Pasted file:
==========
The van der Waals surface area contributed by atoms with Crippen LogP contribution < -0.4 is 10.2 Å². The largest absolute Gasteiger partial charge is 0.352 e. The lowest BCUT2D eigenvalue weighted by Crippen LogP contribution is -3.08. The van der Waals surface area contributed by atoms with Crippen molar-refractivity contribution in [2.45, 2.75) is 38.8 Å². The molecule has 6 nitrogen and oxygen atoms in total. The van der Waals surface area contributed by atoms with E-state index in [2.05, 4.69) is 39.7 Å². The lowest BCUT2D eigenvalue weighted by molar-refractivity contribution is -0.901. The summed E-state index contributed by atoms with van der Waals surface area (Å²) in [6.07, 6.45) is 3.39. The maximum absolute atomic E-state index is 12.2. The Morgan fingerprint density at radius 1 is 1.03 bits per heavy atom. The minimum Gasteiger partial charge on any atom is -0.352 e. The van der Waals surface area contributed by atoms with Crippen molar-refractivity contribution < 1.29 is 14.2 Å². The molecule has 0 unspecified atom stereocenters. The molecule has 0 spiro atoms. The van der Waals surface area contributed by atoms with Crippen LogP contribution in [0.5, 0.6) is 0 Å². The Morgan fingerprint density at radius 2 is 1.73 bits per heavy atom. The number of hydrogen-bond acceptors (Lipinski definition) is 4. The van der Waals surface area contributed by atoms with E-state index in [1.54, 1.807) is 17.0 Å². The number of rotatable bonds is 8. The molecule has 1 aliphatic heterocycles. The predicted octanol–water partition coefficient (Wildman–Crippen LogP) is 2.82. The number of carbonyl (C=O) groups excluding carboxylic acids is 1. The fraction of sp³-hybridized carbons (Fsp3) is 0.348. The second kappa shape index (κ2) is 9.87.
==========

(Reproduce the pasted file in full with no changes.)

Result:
The van der Waals surface area contributed by atoms with Crippen LogP contribution < -0.4 is 10.2 Å². The largest absolute Gasteiger partial charge is 0.352 e. The lowest BCUT2D eigenvalue weighted by Crippen LogP contribution is -3.08. The van der Waals surface area contributed by atoms with Crippen molar-refractivity contribution in [2.45, 2.75) is 38.8 Å². The molecule has 6 nitrogen and oxygen atoms in total. The van der Waals surface area contributed by atoms with E-state index in [2.05, 4.69) is 39.7 Å². The lowest BCUT2D eigenvalue weighted by molar-refractivity contribution is -0.901. The summed E-state index contributed by atoms with van der Waals surface area (Å²) in [6.07, 6.45) is 3.39. The maximum absolute atomic E-state index is 12.2. The Morgan fingerprint density at radius 1 is 1.03 bits per heavy atom. The minimum Gasteiger partial charge on any atom is -0.352 e. The van der Waals surface area contributed by atoms with Crippen molar-refractivity contribution < 1.29 is 14.2 Å². The molecule has 0 unspecified atom stereocenters. The molecule has 0 spiro atoms. The van der Waals surface area contributed by atoms with Crippen LogP contribution in [0.5, 0.6) is 0 Å². The Morgan fingerprint density at radius 2 is 1.73 bits per heavy atom. The number of hydrogen-bond acceptors (Lipinski definition) is 4. The van der Waals surface area contributed by atoms with E-state index in [1.54, 1.807) is 17.0 Å². The number of rotatable bonds is 8. The molecule has 1 aliphatic heterocycles. The predicted octanol–water partition coefficient (Wildman–Crippen LogP) is 2.82. The number of carbonyl (C=O) groups excluding carboxylic acids is 1. The fraction of sp³-hybridized carbons (Fsp3) is 0.348. The second kappa shape index (κ2) is 9.87.